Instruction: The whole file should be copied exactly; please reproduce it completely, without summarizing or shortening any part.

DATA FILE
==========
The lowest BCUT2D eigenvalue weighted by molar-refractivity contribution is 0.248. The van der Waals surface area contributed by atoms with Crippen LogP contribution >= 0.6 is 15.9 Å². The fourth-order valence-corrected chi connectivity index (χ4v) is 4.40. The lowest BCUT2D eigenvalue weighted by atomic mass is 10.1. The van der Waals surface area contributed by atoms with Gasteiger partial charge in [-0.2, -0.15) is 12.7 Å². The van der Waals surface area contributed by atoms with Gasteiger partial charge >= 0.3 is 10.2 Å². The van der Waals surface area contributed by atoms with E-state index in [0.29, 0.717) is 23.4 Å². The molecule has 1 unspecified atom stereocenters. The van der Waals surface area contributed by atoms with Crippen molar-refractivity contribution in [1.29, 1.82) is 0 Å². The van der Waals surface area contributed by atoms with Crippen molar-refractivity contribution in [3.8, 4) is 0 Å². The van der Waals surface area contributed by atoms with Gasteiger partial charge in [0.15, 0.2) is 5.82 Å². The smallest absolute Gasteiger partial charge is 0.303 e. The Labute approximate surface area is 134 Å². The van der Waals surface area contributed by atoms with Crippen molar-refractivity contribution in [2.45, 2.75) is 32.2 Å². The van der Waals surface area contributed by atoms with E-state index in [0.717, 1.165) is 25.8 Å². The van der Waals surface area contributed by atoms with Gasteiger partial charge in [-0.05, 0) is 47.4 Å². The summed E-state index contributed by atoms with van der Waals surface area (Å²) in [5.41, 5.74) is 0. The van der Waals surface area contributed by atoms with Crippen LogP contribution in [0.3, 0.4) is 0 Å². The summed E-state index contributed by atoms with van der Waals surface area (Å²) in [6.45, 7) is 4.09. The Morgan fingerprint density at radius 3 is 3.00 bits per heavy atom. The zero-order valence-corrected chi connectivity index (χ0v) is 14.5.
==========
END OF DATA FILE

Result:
The lowest BCUT2D eigenvalue weighted by molar-refractivity contribution is 0.248. The van der Waals surface area contributed by atoms with Crippen LogP contribution >= 0.6 is 15.9 Å². The fourth-order valence-corrected chi connectivity index (χ4v) is 4.40. The lowest BCUT2D eigenvalue weighted by atomic mass is 10.1. The van der Waals surface area contributed by atoms with Gasteiger partial charge in [-0.2, -0.15) is 12.7 Å². The van der Waals surface area contributed by atoms with Gasteiger partial charge >= 0.3 is 10.2 Å². The van der Waals surface area contributed by atoms with E-state index in [0.29, 0.717) is 23.4 Å². The molecule has 1 unspecified atom stereocenters. The van der Waals surface area contributed by atoms with Crippen molar-refractivity contribution in [1.29, 1.82) is 0 Å². The van der Waals surface area contributed by atoms with Crippen molar-refractivity contribution in [3.8, 4) is 0 Å². The van der Waals surface area contributed by atoms with Gasteiger partial charge in [0.15, 0.2) is 5.82 Å². The smallest absolute Gasteiger partial charge is 0.303 e. The Labute approximate surface area is 134 Å². The van der Waals surface area contributed by atoms with Crippen molar-refractivity contribution in [2.45, 2.75) is 32.2 Å². The van der Waals surface area contributed by atoms with E-state index in [0.717, 1.165) is 25.8 Å². The van der Waals surface area contributed by atoms with Gasteiger partial charge in [-0.05, 0) is 47.4 Å². The summed E-state index contributed by atoms with van der Waals surface area (Å²) in [5.41, 5.74) is 0. The van der Waals surface area contributed by atoms with Crippen LogP contribution in [0.3, 0.4) is 0 Å². The summed E-state index contributed by atoms with van der Waals surface area (Å²) in [6.45, 7) is 4.09. The Morgan fingerprint density at radius 3 is 3.00 bits per heavy atom. The zero-order valence-corrected chi connectivity index (χ0v) is 14.5.